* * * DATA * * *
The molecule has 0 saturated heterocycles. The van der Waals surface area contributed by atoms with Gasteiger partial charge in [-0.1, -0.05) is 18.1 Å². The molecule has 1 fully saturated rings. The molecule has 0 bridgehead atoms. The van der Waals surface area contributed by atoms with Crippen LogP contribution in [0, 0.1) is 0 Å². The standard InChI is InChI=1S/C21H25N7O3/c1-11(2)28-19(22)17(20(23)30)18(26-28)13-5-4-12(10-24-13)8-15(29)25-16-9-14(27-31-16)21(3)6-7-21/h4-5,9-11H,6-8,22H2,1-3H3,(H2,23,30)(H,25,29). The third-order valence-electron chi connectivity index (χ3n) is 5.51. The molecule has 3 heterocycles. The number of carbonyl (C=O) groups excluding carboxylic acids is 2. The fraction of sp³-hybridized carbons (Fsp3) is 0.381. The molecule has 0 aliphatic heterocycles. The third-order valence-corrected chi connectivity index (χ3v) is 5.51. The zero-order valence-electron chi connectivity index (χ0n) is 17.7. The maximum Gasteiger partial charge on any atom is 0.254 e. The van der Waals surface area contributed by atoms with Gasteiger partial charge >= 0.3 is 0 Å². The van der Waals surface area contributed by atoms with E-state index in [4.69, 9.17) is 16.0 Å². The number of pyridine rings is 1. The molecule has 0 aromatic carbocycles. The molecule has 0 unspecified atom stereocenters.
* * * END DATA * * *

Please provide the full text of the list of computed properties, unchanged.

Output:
The molecule has 0 saturated heterocycles. The van der Waals surface area contributed by atoms with Gasteiger partial charge in [-0.1, -0.05) is 18.1 Å². The molecule has 1 fully saturated rings. The molecule has 0 bridgehead atoms. The van der Waals surface area contributed by atoms with Crippen LogP contribution in [0, 0.1) is 0 Å². The standard InChI is InChI=1S/C21H25N7O3/c1-11(2)28-19(22)17(20(23)30)18(26-28)13-5-4-12(10-24-13)8-15(29)25-16-9-14(27-31-16)21(3)6-7-21/h4-5,9-11H,6-8,22H2,1-3H3,(H2,23,30)(H,25,29). The third-order valence-electron chi connectivity index (χ3n) is 5.51. The molecule has 3 heterocycles. The number of carbonyl (C=O) groups excluding carboxylic acids is 2. The fraction of sp³-hybridized carbons (Fsp3) is 0.381. The molecule has 0 aliphatic heterocycles. The third-order valence-corrected chi connectivity index (χ3v) is 5.51. The zero-order valence-electron chi connectivity index (χ0n) is 17.7. The maximum Gasteiger partial charge on any atom is 0.254 e. The van der Waals surface area contributed by atoms with Gasteiger partial charge >= 0.3 is 0 Å². The van der Waals surface area contributed by atoms with E-state index in [4.69, 9.17) is 16.0 Å². The number of pyridine rings is 1. The molecule has 0 aromatic carbocycles. The molecule has 0 unspecified atom stereocenters.